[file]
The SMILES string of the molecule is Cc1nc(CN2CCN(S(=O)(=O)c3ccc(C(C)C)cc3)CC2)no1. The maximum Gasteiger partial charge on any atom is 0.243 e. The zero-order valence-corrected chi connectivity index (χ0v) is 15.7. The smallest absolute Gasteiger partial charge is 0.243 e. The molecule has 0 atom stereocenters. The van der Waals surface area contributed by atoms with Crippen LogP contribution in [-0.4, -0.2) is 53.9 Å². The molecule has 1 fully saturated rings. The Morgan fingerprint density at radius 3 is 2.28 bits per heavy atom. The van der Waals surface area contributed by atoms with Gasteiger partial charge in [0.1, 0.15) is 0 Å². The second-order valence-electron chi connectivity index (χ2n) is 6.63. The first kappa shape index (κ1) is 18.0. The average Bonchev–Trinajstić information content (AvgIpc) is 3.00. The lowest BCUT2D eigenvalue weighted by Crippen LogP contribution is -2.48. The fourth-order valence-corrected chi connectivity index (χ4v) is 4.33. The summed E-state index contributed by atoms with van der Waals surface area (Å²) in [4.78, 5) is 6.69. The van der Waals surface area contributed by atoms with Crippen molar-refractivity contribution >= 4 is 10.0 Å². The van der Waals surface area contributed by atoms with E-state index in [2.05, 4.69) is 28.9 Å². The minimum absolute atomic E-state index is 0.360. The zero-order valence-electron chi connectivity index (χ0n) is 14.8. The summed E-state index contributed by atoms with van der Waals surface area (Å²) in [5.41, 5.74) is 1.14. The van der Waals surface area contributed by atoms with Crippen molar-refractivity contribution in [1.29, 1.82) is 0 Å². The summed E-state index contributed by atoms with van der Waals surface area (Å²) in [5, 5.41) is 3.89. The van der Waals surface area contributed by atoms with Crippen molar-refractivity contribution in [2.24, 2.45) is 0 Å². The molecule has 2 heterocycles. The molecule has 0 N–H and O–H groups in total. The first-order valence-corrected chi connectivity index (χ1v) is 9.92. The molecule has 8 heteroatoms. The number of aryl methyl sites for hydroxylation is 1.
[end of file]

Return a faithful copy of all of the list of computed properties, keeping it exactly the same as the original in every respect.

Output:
The SMILES string of the molecule is Cc1nc(CN2CCN(S(=O)(=O)c3ccc(C(C)C)cc3)CC2)no1. The maximum Gasteiger partial charge on any atom is 0.243 e. The zero-order valence-corrected chi connectivity index (χ0v) is 15.7. The smallest absolute Gasteiger partial charge is 0.243 e. The molecule has 0 atom stereocenters. The van der Waals surface area contributed by atoms with Crippen LogP contribution in [-0.4, -0.2) is 53.9 Å². The molecule has 1 fully saturated rings. The Morgan fingerprint density at radius 3 is 2.28 bits per heavy atom. The van der Waals surface area contributed by atoms with Gasteiger partial charge in [0.1, 0.15) is 0 Å². The second-order valence-electron chi connectivity index (χ2n) is 6.63. The first kappa shape index (κ1) is 18.0. The average Bonchev–Trinajstić information content (AvgIpc) is 3.00. The lowest BCUT2D eigenvalue weighted by Crippen LogP contribution is -2.48. The fourth-order valence-corrected chi connectivity index (χ4v) is 4.33. The summed E-state index contributed by atoms with van der Waals surface area (Å²) in [4.78, 5) is 6.69. The van der Waals surface area contributed by atoms with Crippen molar-refractivity contribution >= 4 is 10.0 Å². The van der Waals surface area contributed by atoms with E-state index in [2.05, 4.69) is 28.9 Å². The minimum absolute atomic E-state index is 0.360. The zero-order valence-electron chi connectivity index (χ0n) is 14.8. The summed E-state index contributed by atoms with van der Waals surface area (Å²) in [5.41, 5.74) is 1.14. The van der Waals surface area contributed by atoms with Crippen molar-refractivity contribution in [1.29, 1.82) is 0 Å². The summed E-state index contributed by atoms with van der Waals surface area (Å²) in [5, 5.41) is 3.89. The van der Waals surface area contributed by atoms with Crippen molar-refractivity contribution in [2.24, 2.45) is 0 Å². The molecule has 2 heterocycles. The molecule has 0 N–H and O–H groups in total. The first-order valence-corrected chi connectivity index (χ1v) is 9.92. The molecule has 8 heteroatoms. The number of aryl methyl sites for hydroxylation is 1.